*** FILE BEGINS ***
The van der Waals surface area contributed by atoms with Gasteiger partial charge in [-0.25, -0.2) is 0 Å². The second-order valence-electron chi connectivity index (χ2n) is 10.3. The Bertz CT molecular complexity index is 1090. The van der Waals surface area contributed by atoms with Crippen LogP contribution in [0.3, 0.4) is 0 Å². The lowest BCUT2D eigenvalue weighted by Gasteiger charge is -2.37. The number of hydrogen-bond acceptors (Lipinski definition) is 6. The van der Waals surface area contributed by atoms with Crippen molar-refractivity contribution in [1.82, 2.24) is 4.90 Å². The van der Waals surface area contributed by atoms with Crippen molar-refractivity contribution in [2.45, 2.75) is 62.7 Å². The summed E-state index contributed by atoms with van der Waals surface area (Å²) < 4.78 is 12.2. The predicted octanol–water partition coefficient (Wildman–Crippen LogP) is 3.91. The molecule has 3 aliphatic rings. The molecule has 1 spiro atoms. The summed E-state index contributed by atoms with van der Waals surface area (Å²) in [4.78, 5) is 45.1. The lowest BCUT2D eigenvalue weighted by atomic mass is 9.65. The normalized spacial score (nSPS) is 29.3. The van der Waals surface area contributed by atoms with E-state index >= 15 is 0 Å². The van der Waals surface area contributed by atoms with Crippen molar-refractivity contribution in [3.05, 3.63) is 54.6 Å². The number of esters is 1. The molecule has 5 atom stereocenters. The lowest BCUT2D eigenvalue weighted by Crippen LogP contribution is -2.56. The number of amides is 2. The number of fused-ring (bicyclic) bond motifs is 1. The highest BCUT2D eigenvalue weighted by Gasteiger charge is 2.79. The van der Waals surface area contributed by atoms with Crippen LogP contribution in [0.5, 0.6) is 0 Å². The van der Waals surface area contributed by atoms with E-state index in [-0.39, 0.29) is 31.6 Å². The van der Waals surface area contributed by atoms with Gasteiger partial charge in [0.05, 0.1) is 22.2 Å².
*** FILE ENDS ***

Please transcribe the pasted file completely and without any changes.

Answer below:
The van der Waals surface area contributed by atoms with Gasteiger partial charge in [-0.25, -0.2) is 0 Å². The second-order valence-electron chi connectivity index (χ2n) is 10.3. The Bertz CT molecular complexity index is 1090. The van der Waals surface area contributed by atoms with Crippen LogP contribution in [0.3, 0.4) is 0 Å². The lowest BCUT2D eigenvalue weighted by Gasteiger charge is -2.37. The number of hydrogen-bond acceptors (Lipinski definition) is 6. The van der Waals surface area contributed by atoms with Crippen molar-refractivity contribution in [1.82, 2.24) is 4.90 Å². The van der Waals surface area contributed by atoms with Crippen molar-refractivity contribution in [2.45, 2.75) is 62.7 Å². The summed E-state index contributed by atoms with van der Waals surface area (Å²) < 4.78 is 12.2. The predicted octanol–water partition coefficient (Wildman–Crippen LogP) is 3.91. The molecule has 3 aliphatic rings. The molecule has 1 spiro atoms. The summed E-state index contributed by atoms with van der Waals surface area (Å²) in [4.78, 5) is 45.1. The lowest BCUT2D eigenvalue weighted by atomic mass is 9.65. The normalized spacial score (nSPS) is 29.3. The van der Waals surface area contributed by atoms with E-state index >= 15 is 0 Å². The van der Waals surface area contributed by atoms with Crippen molar-refractivity contribution in [3.05, 3.63) is 54.6 Å². The number of esters is 1. The molecule has 5 atom stereocenters. The lowest BCUT2D eigenvalue weighted by Crippen LogP contribution is -2.56. The number of amides is 2. The number of fused-ring (bicyclic) bond motifs is 1. The highest BCUT2D eigenvalue weighted by Gasteiger charge is 2.79. The van der Waals surface area contributed by atoms with Crippen LogP contribution in [0.5, 0.6) is 0 Å². The van der Waals surface area contributed by atoms with E-state index in [-0.39, 0.29) is 31.6 Å². The van der Waals surface area contributed by atoms with Gasteiger partial charge in [0.05, 0.1) is 22.2 Å².